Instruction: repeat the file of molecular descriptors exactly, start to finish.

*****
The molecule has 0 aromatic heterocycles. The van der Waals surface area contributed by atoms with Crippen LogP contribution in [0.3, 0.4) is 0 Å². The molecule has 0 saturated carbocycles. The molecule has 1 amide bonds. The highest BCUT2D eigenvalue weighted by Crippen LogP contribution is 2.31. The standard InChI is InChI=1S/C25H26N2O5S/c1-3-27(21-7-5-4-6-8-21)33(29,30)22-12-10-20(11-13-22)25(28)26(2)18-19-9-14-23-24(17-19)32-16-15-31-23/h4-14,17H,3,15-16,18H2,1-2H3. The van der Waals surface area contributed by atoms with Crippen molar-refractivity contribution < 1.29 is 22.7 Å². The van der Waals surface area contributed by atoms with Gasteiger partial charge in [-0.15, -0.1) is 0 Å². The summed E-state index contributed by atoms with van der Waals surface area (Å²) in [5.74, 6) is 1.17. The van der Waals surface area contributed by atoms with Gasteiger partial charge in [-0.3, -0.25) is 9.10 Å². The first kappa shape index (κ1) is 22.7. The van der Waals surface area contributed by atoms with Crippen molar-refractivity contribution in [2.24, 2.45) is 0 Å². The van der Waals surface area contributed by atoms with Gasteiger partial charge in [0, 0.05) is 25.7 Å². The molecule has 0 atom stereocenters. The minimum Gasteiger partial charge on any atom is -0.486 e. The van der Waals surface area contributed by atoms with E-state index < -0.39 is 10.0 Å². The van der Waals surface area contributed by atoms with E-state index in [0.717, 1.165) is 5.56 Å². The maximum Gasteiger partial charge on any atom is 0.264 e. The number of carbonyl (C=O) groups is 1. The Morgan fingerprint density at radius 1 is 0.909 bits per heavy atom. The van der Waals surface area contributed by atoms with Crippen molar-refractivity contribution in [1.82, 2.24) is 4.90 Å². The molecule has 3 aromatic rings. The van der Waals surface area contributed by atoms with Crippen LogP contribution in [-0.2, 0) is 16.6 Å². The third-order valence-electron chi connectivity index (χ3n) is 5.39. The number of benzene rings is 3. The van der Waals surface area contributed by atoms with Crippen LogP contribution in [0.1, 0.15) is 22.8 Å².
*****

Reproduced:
The molecule has 0 aromatic heterocycles. The van der Waals surface area contributed by atoms with Crippen LogP contribution in [0.3, 0.4) is 0 Å². The molecule has 0 saturated carbocycles. The molecule has 1 amide bonds. The highest BCUT2D eigenvalue weighted by Crippen LogP contribution is 2.31. The standard InChI is InChI=1S/C25H26N2O5S/c1-3-27(21-7-5-4-6-8-21)33(29,30)22-12-10-20(11-13-22)25(28)26(2)18-19-9-14-23-24(17-19)32-16-15-31-23/h4-14,17H,3,15-16,18H2,1-2H3. The van der Waals surface area contributed by atoms with Crippen molar-refractivity contribution < 1.29 is 22.7 Å². The van der Waals surface area contributed by atoms with Gasteiger partial charge in [-0.15, -0.1) is 0 Å². The summed E-state index contributed by atoms with van der Waals surface area (Å²) in [5.74, 6) is 1.17. The van der Waals surface area contributed by atoms with Gasteiger partial charge in [-0.3, -0.25) is 9.10 Å². The first kappa shape index (κ1) is 22.7. The van der Waals surface area contributed by atoms with Crippen molar-refractivity contribution in [2.24, 2.45) is 0 Å². The van der Waals surface area contributed by atoms with Gasteiger partial charge in [0, 0.05) is 25.7 Å². The molecule has 0 atom stereocenters. The minimum Gasteiger partial charge on any atom is -0.486 e. The van der Waals surface area contributed by atoms with E-state index < -0.39 is 10.0 Å². The van der Waals surface area contributed by atoms with E-state index in [0.717, 1.165) is 5.56 Å². The maximum Gasteiger partial charge on any atom is 0.264 e. The number of carbonyl (C=O) groups is 1. The Morgan fingerprint density at radius 1 is 0.909 bits per heavy atom. The van der Waals surface area contributed by atoms with Crippen molar-refractivity contribution in [1.82, 2.24) is 4.90 Å². The molecule has 3 aromatic rings. The van der Waals surface area contributed by atoms with Crippen LogP contribution in [-0.2, 0) is 16.6 Å². The third-order valence-electron chi connectivity index (χ3n) is 5.39. The number of benzene rings is 3. The van der Waals surface area contributed by atoms with Crippen LogP contribution in [0.1, 0.15) is 22.8 Å².